We started this week with Manya’s story about how crazy waiting to get engaged can make you and how you can be redeemed with your actions. So it only seemed right to follow that up with Brittany & Nick’s story about how planning a wedding was making them crazy… and how they chose to let go of it all, and have a teeny tiny wedding where they followed their hearts and were surrounded by love.
Planning a wedding is like eating pancakes. Initially you’re super stoked—it’s gonna be so great, I love pancakes! There’ll be all these adornments—pecans and bananas and syrup and butter. Glorious! But a few pancakes in you’re sick and f’ing tired of pancakes… but you’ve already committed. So you feel like you have to finish the pancakes you’ve already started, and if you do, by the end you’re like EFF—I never liked pancakes in the first place! I’m never eating pancakes again! I don’t want to see another pancake recipe as long as I live. I might vomit. But what happens if you scrap the pancakes halfway in and decide to have an omelet instead?
Before I knew it, I was knee deep in pancake batter and there was no eating my way out. Nick and I, in a failed attempt to appease the masses, staked our claim on a moderately sized and well-antiqued bed and breakfast in the Blue Ridge Mountains. We hired string musicians, debated hors d’oeuvres, researched flowers, types of paper and invitations (embossed or just plain print? Will I be judged for cutting that God-Forsaken corner?), and all sorts of other sh*t that neither of us had ever cared about before. We were swept away in a monsoon of half-a*sed concessions and sacrifices we swore we’d never make.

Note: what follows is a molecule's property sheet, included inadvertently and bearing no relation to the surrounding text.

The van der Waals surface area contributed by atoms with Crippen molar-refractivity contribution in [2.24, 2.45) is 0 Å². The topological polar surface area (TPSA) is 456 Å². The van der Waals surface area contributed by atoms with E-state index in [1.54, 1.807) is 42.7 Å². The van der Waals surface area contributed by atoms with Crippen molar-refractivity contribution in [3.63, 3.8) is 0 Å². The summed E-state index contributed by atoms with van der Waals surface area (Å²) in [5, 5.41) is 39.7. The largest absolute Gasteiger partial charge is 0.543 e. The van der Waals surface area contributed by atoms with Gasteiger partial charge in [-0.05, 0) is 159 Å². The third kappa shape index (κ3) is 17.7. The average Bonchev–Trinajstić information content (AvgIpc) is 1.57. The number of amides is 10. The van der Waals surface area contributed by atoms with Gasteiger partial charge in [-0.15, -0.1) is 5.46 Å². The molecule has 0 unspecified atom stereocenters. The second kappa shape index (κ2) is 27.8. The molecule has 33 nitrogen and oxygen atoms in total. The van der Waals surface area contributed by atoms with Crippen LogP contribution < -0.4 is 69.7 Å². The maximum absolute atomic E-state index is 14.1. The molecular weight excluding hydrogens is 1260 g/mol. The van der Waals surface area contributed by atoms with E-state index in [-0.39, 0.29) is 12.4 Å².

And then one lovely December afternoon, a request for a deposit came. Our venue wanted their cash to reserve the date, as it was merely five months away. It was timely, yet for some guttural reason unexpected. And with that brief three-lined email, my wedding-world-façade came crashing down. It was met with panic and hesitation. This would be the commitment to a wedding event that we didn’t want. I had been so sure, so committed to this pancake extravaganza we were cooking up. When in reality, we were egg people all along.
So I called my family. I told them we were eloping but they were most certainly invited. It would be in Savannah, Georgia over my Spring Break. Why Savannah? Why not. Why Spring Break? Because what else do you do Spring Break your senior year of college? And Nick did the same. They applauded our honesty and stood by our decision.
As for the rest of our wedding planning—it was cake (ha!). It consisted of picking flower colors, cake flavors, type of champagne and time of ceremony—all left up to my most wonderful partner Nick. There was one thing from the original plans we didn’t scrap—the photographers. We needed someone who would capture the day as we experienced it, and seeing as there would be few witnesses, this became even more of a priority. And we were so not disappointed by that decision! The photographers were two lovely ladies we found on APW who were equally as excited about the prospect of our elopement and were quickly onboard with the new plan.